Sounds like nice work, if you can get it! :D L
 

Rumpy Tunanator

Cyburbian
Messages
4,473
Points
25
Cardinal said:
How much time is legitimately needed to spend with the (nearly adult) kids? Should I just fire them and be done with it?
Fire them and be done with it. Thats what I'd like to do over here, but nobody gets fired over her unless your humping somebody's leg. I seriously would question the spending time with the high school kids, come on, do they need to have their diapers changed for them?
 

Cardinal

Cyburbian
Messages
10,080
Points
34
Thanks, everyone. All of this is coming up because this person is now being reviewed and counseled on performance, including hours. The hours are generally announced with short notice, often the day that they will be leaving early or at most the day before. Chet - how much time does it take to raise a kid already in high school? They should be pretty independent by now, although one is in FFA (Future Felons of America). I can accept occassionally wanting to go to a soccer game, but every game? And when you know that particular day is the worst day of the week for meetings? EG - as usual, the perfect answer. :)
 

SW MI Planner

Cyburbian
Messages
3,194
Points
26
Is it appropriate for them to just say they are leaving early? Shouldn't they be *asking*? It depends on the type of position, I guess. I have pretty free reign here, but I'm a department head and can do that.

Are they covered by comp/personal time, or are they taking it without pay?
 

Rumpy Tunanator

Cyburbian
Messages
4,473
Points
25
Cardinal said:
They should be pretty independent by now, although one is in FFA (Future Felons of America).
Future Felons of America? Isn't that like Future Farmers of America?
-I don't know about that kid, maybe they should put a shock collar on his neck.
 

Cardinal

Cyburbian
Messages
10,080
Points
34
SW MI Planner said:
Is it appropriate for them to just say they are leaving early? Shouldn't they be *asking*? It depends on the type of position, I guess. I have pretty free reign here, but I'm a department head and can do that.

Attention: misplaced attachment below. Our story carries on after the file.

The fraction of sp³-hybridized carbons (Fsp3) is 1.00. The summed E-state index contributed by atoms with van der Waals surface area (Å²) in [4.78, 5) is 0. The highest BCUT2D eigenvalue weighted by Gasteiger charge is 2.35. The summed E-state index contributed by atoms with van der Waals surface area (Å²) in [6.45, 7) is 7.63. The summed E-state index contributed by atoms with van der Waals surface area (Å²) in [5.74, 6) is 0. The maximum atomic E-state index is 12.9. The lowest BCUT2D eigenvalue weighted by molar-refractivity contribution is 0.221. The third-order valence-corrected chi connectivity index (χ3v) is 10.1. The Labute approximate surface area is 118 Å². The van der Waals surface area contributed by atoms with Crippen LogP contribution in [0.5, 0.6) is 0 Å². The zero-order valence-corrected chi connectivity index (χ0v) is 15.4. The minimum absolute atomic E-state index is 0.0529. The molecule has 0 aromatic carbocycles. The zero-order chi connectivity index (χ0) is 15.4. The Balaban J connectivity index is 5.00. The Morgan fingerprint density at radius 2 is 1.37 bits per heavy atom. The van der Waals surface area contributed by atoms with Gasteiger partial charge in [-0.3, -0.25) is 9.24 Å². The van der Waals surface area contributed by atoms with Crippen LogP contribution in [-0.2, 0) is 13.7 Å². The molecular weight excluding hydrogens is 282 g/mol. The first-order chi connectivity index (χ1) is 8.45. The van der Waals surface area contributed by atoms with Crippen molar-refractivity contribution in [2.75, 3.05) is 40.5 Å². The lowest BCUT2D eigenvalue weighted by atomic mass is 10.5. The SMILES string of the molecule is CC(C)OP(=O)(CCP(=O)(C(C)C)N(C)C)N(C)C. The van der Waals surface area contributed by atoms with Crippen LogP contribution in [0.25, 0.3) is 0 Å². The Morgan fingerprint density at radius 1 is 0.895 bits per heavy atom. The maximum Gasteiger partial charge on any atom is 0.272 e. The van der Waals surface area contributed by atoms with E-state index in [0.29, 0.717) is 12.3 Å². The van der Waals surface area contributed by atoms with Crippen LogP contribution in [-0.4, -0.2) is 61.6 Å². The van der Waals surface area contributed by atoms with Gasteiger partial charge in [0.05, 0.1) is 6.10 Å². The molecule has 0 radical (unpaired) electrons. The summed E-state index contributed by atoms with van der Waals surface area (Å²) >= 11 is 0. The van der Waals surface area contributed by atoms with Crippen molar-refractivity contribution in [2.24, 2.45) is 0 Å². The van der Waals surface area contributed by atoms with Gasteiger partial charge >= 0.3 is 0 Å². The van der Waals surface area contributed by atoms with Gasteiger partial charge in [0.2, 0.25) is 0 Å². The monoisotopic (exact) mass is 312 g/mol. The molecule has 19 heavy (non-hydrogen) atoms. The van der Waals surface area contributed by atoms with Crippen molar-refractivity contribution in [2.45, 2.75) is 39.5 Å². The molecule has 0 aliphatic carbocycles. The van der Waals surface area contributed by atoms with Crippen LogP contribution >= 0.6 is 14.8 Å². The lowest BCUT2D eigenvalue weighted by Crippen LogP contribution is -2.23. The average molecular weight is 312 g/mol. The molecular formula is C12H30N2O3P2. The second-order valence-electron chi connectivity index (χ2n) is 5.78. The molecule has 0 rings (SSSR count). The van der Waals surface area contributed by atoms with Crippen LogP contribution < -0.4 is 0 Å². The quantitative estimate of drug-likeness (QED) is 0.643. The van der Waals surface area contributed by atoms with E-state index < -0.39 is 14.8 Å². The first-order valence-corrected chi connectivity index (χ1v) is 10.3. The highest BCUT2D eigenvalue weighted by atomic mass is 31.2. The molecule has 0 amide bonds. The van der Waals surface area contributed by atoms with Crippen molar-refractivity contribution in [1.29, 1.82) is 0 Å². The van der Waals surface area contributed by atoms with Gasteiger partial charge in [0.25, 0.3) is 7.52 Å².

Are they covered by comp/personal time, or are they taking it without pay?
That has been part of the problem. In the past, much of this time was not accounted for on time sheets. That pretty much ended when I told payroll not to accept any time sheets without my signature. This person then switched to coming in early, allegedly skipping breaks, etc. I'd call that flextime, which is not part of the hourly employees' benefits. They get comp time, which is earned for excess hours worked at management's discretion. That is going to be made clear at our next counseling. In reality there might be 3-4 hours every month when they are asked to keep the minutes of an evening meeting, yet this person has almost a week's worth of comp time accrued.
 

ludes98

Cyburbian
Messages
1,264
Points
22
EG is on the money.

I terminated employee with the "employee improvement plan" method. The key is the employee buying into (signing on the dotted line) the goals and expectations for the improvement period.
 
Messages
7,649
Points
29
I can't answer any of your other questions, but 'time with the kids when they are teenagers" I am willing to address:

If you need that much time with the teenagers, they were either dropped on their heads in infancy or you completely blew it as a parent when they were little. (Sweeping generalization, I know, and there are exceptions.)

I homeschool and I hardly 'see' my two teenagers. They have better things to do than spend time with boring old mom. They do most of their assignments independently (except those subjects I have to actually teach -- like Algebra).

Once in a while, we have a deep heart-to-heart about the tortures that will ensue if they do not get caught up on the d*mn dishes. Other than that, they stay out of trouble.